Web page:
The Marxist Politics of Sally Rooney's 'Normal People'
Between layers of love Is an anti-capitalist mantra
“From each according to his ability, to each according to his needs.”
By now, you know the name Sally Rooney, the literary world’s wunderkind, and 28-year-old author of two best-selling novels, Conversations with Friends and Normal People. Her stories are sparse and introspective, exploring what love looks like in a post-Great Recession world where the young, precariat class often walk a tightrope between pursuit of higher education and meaningful employment. Rooney dissects what it means to be part of that—dare we say it— “millennial” generation where success no longer has a clear defined path, and relationships often feel like nothing more than a balm for the consternation one feels about the future.
In Normal People, the protagonists Marianne and Connell navigate an undefined romance from high school through university, enduring see-sawing power dynamics. Connell’s mom is a house cleaner employed by Marianne’s mother—something that Marianne can easily ignore but Connell cannot—but that class difference doesn’t impact where either of them fit in amongst their classmates. At the start of the novel, Connell is the one with an advantage—good looking, athletic, well-liked, and secretly bookish—while Marianne, despite wealth and presumed social status, is actively despised. She’s an outspoken, unpopular, ugly-duckling that prefers reading to socializing with her peers. Their romance starts in secret, as if inside a Russian nesting doll—beneath layers and layers of class and family and social expectations, there’s Marianne and Connell, building a private world outside of view.
Outside of their West Ireland hometown and in the urban center of Dublin, the power dynamic flips—Marianne find herself enviable, popular, and desired, while Connell struggles to fit in, slowly becoming consumed by his own imposter syndrome and depression. These dynamics change again and again throughout the novel, and the power-play that ensues—quietly, but ever present—defines the next four years of Marianne and Connell’s relationship.
In synopsis, Normal People reads as a typical romance—boy meets girl, boy likes girl, cue sex and love and a marriage plot. But the consistent undercurrent is one of anxiety—anxiety over being liked, of having money, of succeeding, of being “normal.” It’s this anxiety over class and Euros that results in one of the first critical misunderstandings in Connell and Marianne’s relationship: Connell can’t afford to stay in Dublin on his own income and wants to ask to stay with Marianne in her apartment, but somehow the moment to do so passes before he can really formulate the question.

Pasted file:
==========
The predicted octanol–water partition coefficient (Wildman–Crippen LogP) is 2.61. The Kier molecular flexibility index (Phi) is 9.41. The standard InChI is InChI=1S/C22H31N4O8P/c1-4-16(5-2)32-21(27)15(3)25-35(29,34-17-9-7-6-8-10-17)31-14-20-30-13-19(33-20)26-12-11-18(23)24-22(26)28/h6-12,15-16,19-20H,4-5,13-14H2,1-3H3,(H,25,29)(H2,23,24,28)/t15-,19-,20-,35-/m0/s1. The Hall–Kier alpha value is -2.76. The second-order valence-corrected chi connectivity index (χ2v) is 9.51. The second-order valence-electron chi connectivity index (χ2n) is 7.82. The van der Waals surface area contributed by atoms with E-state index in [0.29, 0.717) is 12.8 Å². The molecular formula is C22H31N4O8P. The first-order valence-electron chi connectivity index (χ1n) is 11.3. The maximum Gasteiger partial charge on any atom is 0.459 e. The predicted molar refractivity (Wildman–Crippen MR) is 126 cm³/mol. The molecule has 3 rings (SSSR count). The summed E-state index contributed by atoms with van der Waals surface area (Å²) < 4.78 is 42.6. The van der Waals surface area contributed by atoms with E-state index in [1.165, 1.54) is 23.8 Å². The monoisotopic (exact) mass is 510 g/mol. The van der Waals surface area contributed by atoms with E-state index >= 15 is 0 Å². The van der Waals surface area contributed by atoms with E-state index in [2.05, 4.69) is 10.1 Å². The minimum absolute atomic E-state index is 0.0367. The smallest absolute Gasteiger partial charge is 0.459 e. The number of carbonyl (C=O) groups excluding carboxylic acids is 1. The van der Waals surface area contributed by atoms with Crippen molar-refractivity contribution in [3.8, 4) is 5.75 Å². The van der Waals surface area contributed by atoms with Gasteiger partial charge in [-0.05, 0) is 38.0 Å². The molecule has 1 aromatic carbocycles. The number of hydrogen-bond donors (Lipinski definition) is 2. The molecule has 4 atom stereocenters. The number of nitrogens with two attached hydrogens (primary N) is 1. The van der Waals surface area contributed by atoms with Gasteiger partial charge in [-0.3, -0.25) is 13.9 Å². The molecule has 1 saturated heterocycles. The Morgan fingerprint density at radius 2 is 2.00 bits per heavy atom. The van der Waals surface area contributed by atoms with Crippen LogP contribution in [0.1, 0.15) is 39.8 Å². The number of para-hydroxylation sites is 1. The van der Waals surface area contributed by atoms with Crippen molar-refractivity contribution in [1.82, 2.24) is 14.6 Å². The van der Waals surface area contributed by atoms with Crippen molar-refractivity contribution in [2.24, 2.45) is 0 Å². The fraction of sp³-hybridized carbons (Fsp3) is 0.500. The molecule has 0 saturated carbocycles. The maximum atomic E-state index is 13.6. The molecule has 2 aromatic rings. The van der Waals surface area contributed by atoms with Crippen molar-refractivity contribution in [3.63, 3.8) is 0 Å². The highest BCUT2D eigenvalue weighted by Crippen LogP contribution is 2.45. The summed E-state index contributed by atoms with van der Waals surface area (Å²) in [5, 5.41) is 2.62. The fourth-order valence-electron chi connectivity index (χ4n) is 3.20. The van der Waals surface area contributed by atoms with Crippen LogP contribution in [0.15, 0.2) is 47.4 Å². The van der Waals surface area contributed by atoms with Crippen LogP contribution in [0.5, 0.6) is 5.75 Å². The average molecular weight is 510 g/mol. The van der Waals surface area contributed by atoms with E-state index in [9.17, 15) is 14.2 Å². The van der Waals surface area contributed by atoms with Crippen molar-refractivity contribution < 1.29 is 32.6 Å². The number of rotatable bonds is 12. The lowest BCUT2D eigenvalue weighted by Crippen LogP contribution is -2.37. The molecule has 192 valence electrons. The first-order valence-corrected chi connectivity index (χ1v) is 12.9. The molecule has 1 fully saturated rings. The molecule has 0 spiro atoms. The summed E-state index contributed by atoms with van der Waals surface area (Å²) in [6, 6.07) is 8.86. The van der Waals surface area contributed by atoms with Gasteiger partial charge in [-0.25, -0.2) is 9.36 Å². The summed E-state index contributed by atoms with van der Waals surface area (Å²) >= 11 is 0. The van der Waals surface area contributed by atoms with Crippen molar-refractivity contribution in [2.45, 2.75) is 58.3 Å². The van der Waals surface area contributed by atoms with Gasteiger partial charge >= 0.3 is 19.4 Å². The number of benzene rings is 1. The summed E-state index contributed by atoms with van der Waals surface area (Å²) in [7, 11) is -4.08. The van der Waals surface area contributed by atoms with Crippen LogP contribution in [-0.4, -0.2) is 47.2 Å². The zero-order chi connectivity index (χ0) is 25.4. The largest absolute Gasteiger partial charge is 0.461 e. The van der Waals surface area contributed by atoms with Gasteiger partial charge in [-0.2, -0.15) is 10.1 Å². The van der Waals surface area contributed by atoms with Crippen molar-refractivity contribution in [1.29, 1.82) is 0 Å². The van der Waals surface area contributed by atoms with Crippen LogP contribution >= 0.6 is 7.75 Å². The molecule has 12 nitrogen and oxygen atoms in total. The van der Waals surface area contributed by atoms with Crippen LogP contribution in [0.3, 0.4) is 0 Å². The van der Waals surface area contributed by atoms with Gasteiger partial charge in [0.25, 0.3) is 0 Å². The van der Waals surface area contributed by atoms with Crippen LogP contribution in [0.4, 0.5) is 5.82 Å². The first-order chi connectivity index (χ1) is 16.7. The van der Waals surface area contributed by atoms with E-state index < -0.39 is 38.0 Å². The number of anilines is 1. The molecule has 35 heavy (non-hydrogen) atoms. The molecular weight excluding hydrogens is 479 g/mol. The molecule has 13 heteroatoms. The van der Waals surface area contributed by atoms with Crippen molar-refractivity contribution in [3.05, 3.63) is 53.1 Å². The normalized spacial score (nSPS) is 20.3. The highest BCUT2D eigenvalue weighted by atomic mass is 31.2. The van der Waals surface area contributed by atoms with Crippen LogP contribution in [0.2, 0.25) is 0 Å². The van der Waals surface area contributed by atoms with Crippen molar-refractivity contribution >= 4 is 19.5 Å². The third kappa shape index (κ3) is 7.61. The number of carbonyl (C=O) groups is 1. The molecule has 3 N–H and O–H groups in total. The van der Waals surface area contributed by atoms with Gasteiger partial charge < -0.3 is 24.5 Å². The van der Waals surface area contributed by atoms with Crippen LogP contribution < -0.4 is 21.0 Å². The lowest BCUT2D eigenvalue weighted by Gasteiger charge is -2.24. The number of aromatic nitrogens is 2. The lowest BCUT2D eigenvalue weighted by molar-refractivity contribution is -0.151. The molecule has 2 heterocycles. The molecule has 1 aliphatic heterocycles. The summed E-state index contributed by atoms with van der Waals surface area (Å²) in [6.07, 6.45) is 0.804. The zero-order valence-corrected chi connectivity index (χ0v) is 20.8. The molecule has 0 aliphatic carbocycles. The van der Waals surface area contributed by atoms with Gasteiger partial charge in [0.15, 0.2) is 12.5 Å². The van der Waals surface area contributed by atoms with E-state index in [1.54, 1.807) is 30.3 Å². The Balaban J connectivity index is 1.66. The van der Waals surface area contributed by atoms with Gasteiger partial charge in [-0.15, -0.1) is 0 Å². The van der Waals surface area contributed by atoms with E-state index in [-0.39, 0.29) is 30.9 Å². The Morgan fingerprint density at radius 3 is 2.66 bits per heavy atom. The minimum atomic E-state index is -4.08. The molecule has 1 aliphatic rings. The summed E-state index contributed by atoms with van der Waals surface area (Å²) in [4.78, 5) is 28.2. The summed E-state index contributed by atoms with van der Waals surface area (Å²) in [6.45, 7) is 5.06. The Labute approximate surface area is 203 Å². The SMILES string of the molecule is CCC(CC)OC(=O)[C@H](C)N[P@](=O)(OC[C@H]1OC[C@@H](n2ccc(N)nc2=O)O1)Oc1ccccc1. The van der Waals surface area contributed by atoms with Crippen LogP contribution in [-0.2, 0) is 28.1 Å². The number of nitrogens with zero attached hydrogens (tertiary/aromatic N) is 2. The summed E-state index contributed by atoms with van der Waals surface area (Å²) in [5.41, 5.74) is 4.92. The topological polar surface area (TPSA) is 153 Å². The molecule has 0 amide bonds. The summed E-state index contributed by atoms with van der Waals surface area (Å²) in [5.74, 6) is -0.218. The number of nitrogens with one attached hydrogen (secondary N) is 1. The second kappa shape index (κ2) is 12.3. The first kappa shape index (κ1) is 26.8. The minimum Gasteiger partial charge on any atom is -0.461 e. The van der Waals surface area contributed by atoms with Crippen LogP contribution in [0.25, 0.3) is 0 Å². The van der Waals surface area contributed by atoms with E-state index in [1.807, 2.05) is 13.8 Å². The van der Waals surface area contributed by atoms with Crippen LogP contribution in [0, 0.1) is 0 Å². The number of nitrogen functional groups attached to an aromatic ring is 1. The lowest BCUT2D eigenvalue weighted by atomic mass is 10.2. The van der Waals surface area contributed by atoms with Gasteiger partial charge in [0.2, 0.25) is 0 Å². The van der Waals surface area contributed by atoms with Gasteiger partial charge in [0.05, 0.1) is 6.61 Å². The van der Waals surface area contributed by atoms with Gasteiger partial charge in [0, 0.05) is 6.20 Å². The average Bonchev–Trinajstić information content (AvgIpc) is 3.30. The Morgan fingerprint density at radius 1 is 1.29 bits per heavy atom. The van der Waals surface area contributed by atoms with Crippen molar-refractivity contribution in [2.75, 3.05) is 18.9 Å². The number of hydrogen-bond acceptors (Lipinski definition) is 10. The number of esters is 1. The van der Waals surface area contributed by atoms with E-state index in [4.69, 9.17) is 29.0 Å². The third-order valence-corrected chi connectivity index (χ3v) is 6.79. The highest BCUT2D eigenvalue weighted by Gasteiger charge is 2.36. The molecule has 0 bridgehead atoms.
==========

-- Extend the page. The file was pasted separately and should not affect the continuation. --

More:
But it doesn’t pass, not really—Marianne misunderstands what Connell is trying to say and Connell, out of embarrassment, fails to ever clarify what he means. You could argue that it’s a youthful error born out of pride, but you can also argue that he’s silenced by the invisible yet ubiquitous class differences that intrude in on his and Marianne's relationship. So, without a place to stay, Connell and Marianne break up and start seeing other people. It’s the first of many half-hearted breakups.
It’s hard to read this scene and not think of the Marxist mantra that’s guided Rooney and that the author often repeats: “From each according to his ability, to each according to his needs.” Marianne has means (and arguably excess) and Connell has need, but in a capitalist system that values individualism and inserts judgment where empathy should be, a request as simple as asking to crash on your girlfriend’s couch until the start of term is suddenly shameful. And that shame exists because Connell is always, in some way, concerned about money, thinking about debts accrued and fixated on the invisible class divides between him and Marianne. However, Marianne is free to ignore the divide because she has money, and whether or not there is enough of it never seems to be a concern. Money affords Marianne freedom to be and do as she pleases, while it anchors Connell very much to the material world—to ledgers where all that he doesn’t have is tallied and compared to all that Marianne does:
In their West Ireland hometown, Connell’s lack of wealth didn’t matter—he didn’t need to rely on money to make friends or succeed. In Dublin, a fine line divides the have and have-nots, and Marianne’s inherited wealth immediately earns her a place of respect. Her charm and intelligence secure her social status, but it’s her money that opens the door—without money, Connell is left banging for someone to let him in.
But Rooney never calls this unseen barrier by its name—instead it’s portrayed as a holiday home or a dinner party; good health or flagrant confidence. When Connell first begins his studies at university, he feels as if he’s lost his footing. Conversations are abstract, theories and discussions are difficult to follow, but he quickly realizes that his peers are not actually reading the texts assigned, they are just overly confident in their knowledge. Their money and their status insulate them from criticism:
Normal People posits the same question that guided Rooney’s first novel, Conversations with Friends: can we create new models for love that exist within a capitalist system? New models that are not disrupted by class and social expectations, new models that aren’t confined to being “normal.”
Rooney’s writing has no frills, no real excess. At its cruelest, it is silent and sharp, widening the spaces between characters and leaving us feeling bone-bared. At its most tender, it is vulnerable and revels in the perverse beauty of submission and need: